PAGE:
Just how risky is it to keep putting off your scheduled colonoscopy? Does a year really make a difference?

People of average risk for colon cancer should begin getting colonoscopies at age 45. Polyps that turn into cancer if left unchecked actually grow quite slowly.

But something that grows very slowly also kills many people.

“If it’s a routine screening colonoscopy done every 10 years, a one-year delay is not a big concern,” begins Joseph Weiss, MD, a certified gastroenterologist and clinical professor of medicine at the Medical School, University of California, San Diego.

“The yield of finding polyps ranges from 25% to 50%,” continues Dr. Weiss. “The yield of actually finding a cancer is less than one percent.

“The real concern of a delay is when it is already at the advanced stage and is about to spread to the lymph nodes or farther (metastases).” The liver is usually the next organ it spreads to.

Nobody can predict when this [metastases] happens with certainty, so there is a theoretical risk that in a one-year delay that the cancer can spread. This is a fraction of one percent possibility.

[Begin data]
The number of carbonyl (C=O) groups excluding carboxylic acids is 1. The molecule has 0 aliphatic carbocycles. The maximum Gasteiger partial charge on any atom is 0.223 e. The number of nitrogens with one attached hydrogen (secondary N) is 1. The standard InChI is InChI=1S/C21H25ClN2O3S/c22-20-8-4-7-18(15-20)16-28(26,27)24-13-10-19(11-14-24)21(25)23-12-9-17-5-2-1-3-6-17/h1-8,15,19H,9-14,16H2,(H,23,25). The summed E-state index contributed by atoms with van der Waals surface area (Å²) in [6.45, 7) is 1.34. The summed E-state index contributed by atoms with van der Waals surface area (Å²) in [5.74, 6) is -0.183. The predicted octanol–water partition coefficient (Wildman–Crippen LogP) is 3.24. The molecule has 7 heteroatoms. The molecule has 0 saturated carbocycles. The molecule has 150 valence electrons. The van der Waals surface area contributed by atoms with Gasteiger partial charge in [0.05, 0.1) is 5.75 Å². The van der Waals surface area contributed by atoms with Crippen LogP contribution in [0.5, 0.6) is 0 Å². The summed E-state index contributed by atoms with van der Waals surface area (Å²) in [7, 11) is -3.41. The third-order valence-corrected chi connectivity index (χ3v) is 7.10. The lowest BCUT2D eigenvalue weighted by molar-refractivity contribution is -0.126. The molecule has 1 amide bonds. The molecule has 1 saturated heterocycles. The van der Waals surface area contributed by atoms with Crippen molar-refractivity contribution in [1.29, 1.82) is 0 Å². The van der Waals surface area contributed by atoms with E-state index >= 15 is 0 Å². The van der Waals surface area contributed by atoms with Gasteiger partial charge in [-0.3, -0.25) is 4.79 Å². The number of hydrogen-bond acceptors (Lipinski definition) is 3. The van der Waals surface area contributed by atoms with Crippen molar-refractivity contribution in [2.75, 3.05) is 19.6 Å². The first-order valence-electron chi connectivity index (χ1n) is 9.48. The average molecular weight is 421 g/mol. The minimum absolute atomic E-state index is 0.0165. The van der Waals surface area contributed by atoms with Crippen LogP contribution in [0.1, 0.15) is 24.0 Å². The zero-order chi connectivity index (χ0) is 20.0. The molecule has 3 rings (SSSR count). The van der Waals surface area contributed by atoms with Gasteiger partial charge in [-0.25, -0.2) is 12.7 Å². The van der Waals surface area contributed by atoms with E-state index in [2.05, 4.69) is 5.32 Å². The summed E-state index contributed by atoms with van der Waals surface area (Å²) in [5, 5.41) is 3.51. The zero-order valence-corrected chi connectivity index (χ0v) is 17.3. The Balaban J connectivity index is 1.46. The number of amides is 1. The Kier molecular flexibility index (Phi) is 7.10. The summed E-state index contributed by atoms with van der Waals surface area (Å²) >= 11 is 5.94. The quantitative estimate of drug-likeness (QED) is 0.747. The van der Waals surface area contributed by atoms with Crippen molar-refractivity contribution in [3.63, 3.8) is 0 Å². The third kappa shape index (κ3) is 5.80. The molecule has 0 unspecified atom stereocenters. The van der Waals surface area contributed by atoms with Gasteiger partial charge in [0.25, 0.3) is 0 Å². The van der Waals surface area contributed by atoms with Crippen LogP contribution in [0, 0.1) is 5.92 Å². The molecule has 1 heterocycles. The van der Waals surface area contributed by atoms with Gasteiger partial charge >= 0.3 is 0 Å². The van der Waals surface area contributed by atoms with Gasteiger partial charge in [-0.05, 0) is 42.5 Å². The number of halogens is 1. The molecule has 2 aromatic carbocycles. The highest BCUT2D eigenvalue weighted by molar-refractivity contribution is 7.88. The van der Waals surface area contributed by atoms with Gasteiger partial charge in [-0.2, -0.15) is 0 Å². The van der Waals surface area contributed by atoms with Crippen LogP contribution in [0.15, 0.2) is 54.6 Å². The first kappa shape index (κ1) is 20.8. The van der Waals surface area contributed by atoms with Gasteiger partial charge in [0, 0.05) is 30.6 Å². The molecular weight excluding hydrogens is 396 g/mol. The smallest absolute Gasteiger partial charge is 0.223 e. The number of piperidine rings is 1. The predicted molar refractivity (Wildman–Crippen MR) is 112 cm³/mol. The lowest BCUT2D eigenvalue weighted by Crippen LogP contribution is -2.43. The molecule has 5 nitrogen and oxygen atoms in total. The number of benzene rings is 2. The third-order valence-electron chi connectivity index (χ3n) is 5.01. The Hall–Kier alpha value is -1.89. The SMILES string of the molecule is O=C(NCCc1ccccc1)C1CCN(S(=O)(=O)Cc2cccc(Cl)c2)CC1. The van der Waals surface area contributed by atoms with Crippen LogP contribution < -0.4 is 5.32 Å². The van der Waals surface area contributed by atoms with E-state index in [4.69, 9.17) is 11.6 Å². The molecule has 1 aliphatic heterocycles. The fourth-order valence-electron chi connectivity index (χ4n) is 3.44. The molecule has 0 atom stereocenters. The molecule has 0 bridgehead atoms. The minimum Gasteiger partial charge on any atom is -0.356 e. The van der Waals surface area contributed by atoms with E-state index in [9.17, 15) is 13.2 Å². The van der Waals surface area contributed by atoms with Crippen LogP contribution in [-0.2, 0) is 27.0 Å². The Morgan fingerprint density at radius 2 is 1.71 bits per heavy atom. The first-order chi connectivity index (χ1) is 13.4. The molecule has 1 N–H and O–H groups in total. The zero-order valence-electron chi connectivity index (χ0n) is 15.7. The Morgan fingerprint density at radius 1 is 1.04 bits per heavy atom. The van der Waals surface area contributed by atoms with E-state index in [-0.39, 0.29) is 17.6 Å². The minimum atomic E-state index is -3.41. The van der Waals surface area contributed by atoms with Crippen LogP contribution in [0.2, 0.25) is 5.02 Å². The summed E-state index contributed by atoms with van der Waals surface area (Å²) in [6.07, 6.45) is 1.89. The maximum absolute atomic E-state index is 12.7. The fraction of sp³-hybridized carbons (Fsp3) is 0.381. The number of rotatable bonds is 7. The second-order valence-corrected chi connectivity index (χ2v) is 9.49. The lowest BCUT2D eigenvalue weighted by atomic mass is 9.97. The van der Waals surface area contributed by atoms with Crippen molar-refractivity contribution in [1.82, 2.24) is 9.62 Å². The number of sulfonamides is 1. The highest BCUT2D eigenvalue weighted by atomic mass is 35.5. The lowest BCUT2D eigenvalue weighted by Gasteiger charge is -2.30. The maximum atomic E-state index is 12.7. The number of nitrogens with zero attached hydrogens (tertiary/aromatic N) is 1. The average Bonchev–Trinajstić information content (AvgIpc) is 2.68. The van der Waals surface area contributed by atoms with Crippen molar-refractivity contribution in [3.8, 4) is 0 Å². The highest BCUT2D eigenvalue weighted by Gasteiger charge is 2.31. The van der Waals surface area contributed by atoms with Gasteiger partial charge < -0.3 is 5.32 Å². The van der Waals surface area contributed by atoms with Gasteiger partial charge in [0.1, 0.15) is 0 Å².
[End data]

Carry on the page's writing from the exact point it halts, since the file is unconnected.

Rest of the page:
“Even in higher risk individuals going through more frequent surveillance examinations, the one-year delay is usually not of great concern.

“The time periods advised are all estimates based on large populations.

“What would be of greater value is a time period based on an individual’s risk factors.

“If someone is obese, sedentary, eats hot dogs and pastrami frequently, has a history of inflammatory bowel disease, had colon polyps removed seven years ago, and both his father and brother had colon cancer, I would not recommend delaying one year, one month or one day.

“They are playing Russian Roulette with a relentless and unforgiving foe.”

Nevertheless, even in people who don’t have these multiple blaring risk factors — such as a normal-weight man over 60 with no family history who had a few small precancerous polyps removed and was instructed to have a repeat colonoscopy in three years – the colonoscopy after three years isn’t going to be more inconvenient than if he waited another year.

So he may as well have it after three years instead of putting it off.

If you put it off a year, what’s then to stop you from putting it off yet another year?

Before you know it, six years will have passed when that surveillance interval should’ve been three years.

Dr. Weiss is the author of Got Guts! A Guide to Prevent and Beat Colon Cancer. He has also presented numerous presentations on various health topics.
Lorra Garrick has been covering medical, fitness and cybersecurity topics for many years, having written thousands of articles for print magazines and websites, including as a ghostwriter. She’s also a former ACE-certified personal trainer.  


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